“This is obviously a multifactorial problem, but there is clearly a tendency toward poorer outcomes in those patient populations,” Dr. Turnbull told Anesthesiology News. “Unfortunately, that’s not too surprising. We contribute that to a variety of factors, including access to care, financial constraints on those patient populations, potential difficulty in postoperative disease management outside the hospital and access to resources, and all the potential socioeconomic disparities that may come into play.”
“It would be disingenuous to deny that health care disparities are part of the fabric of contemporary life in our country, as the gap between the poor and the wealthy has developed into a chasm,” said Kathryn E. McGoldrick, MD, professor and chair emeritus of anesthesiology, New York Medical College, in Valhalla. “Clearly, the social determinants of health are real and not easily mitigated,” she told Anesthesiology News.
“Let’s focus on cancer. Research suggests that up to 50% of cancers are preventable if one does not smoke, eats a healthy diet rich in fruits and vegetables, minimizes sun exposure, and exercises regularly. Unfortunately, a healthy diet can be considerably more expensive than junk food. Obesity as a result of eating too much of the wrong foods is highly carcinogenic. Breast cancer, for example, has a strong association with obesity, presumably because macrophages in fat tissue can infiltrate tumors and not only promote tumor growth and metastasis, but also suppress tumor-killing cells. In addition, the role of genetics in cancer is indisputable. How many poor people undergo testing for BRCA1 or BRCA2 genetic mutations and then undergo prophylactic mastectomy or oophorectomy?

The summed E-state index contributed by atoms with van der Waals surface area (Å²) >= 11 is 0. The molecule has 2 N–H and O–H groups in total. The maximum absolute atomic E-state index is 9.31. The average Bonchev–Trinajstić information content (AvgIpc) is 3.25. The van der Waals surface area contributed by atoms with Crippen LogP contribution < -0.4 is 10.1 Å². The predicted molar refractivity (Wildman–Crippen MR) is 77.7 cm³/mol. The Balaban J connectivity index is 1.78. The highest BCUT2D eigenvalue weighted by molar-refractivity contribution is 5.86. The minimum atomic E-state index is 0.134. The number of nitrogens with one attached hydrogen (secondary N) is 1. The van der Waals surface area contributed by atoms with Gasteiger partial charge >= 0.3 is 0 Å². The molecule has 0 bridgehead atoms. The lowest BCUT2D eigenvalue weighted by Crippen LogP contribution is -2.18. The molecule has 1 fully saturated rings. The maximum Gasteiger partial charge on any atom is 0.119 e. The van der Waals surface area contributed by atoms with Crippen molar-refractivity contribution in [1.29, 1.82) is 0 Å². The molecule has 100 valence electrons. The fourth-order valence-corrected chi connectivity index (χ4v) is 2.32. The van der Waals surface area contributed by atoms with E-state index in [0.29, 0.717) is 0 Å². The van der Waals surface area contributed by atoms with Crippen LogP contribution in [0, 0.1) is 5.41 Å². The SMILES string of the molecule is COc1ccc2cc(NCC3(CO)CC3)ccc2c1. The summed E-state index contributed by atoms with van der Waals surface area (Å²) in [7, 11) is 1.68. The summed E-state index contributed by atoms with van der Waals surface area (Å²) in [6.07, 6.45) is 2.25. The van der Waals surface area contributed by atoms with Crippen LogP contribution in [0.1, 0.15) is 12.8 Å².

“The Angelina Jolie–like ‘previvors’ are not well represented amongst the economically disadvantaged, who often have to choose between paying the rent or purchasing their medication. Poverty is a deadly behemoth, and we as a nation must find the will and the means to address the complex, multifactorial reasons for the unacceptable health care disparities that are so pervasive in our ‘land of plenty.’”
Facing and Fixing The Disparity
Ameliorating health care disparities divided along insurance lines will take a coordinated effort by a host of related parties to rectify. These disparities are so multifaceted that no easy solution can be expected.
“We’re trying to brainstorm solutions as we speak,” Dr. Turnbull said. “I think the first part of all of this is to be aware that these implicit biases or patient situations are real and that they do exist.
“I think as anesthesiologists we’re all about metrics, and we’re lucky to have such rich databases available to us,” he added. “At Weill Cornell we’re implementing best practices and instituting provider feedback, and we hope with this we’ll be able to optimize the intraoperative portion of patient care. There are so many confounders and so many things outside the hospital walls that we can’t necessarily account for, but if we can optimize our care intraoperatively, then I hope we can tilt the balance toward better outcomes for all patients.”